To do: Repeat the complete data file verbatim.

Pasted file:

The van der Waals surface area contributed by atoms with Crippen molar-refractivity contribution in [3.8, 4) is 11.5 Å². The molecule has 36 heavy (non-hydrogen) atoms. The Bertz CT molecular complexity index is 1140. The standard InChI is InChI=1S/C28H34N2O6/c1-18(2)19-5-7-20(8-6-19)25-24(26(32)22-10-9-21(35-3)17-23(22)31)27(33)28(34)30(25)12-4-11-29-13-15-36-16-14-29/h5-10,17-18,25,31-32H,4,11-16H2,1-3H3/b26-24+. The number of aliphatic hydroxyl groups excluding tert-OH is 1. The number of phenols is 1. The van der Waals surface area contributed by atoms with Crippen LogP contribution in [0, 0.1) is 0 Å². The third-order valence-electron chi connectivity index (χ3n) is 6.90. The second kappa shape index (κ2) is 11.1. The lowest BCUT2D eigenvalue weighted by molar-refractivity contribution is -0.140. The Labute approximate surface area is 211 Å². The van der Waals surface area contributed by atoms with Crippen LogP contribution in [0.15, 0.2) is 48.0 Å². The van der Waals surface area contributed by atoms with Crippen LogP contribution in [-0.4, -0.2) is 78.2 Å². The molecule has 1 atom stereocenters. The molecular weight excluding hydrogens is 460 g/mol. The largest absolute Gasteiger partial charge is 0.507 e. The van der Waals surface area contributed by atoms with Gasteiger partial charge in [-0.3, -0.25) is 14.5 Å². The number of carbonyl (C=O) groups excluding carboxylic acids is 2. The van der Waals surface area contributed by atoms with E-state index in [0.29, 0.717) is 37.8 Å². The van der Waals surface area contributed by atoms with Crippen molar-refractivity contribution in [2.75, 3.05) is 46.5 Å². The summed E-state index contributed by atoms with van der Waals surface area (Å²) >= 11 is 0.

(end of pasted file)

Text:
The van der Waals surface area contributed by atoms with Crippen molar-refractivity contribution in [3.8, 4) is 11.5 Å². The molecule has 36 heavy (non-hydrogen) atoms. The Bertz CT molecular complexity index is 1140. The standard InChI is InChI=1S/C28H34N2O6/c1-18(2)19-5-7-20(8-6-19)25-24(26(32)22-10-9-21(35-3)17-23(22)31)27(33)28(34)30(25)12-4-11-29-13-15-36-16-14-29/h5-10,17-18,25,31-32H,4,11-16H2,1-3H3/b26-24+. The number of aliphatic hydroxyl groups excluding tert-OH is 1. The number of phenols is 1. The van der Waals surface area contributed by atoms with Crippen LogP contribution in [0, 0.1) is 0 Å². The third-order valence-electron chi connectivity index (χ3n) is 6.90. The second kappa shape index (κ2) is 11.1. The lowest BCUT2D eigenvalue weighted by molar-refractivity contribution is -0.140. The Labute approximate surface area is 211 Å². The van der Waals surface area contributed by atoms with Crippen LogP contribution in [0.15, 0.2) is 48.0 Å². The van der Waals surface area contributed by atoms with Crippen LogP contribution in [-0.4, -0.2) is 78.2 Å². The molecule has 1 atom stereocenters. The molecular weight excluding hydrogens is 460 g/mol. The largest absolute Gasteiger partial charge is 0.507 e. The van der Waals surface area contributed by atoms with Gasteiger partial charge in [-0.3, -0.25) is 14.5 Å². The number of carbonyl (C=O) groups excluding carboxylic acids is 2. The van der Waals surface area contributed by atoms with E-state index in [0.29, 0.717) is 37.8 Å². The van der Waals surface area contributed by atoms with Crippen molar-refractivity contribution in [2.75, 3.05) is 46.5 Å². The summed E-state index contributed by atoms with van der Waals surface area (Å²) >= 11 is 0.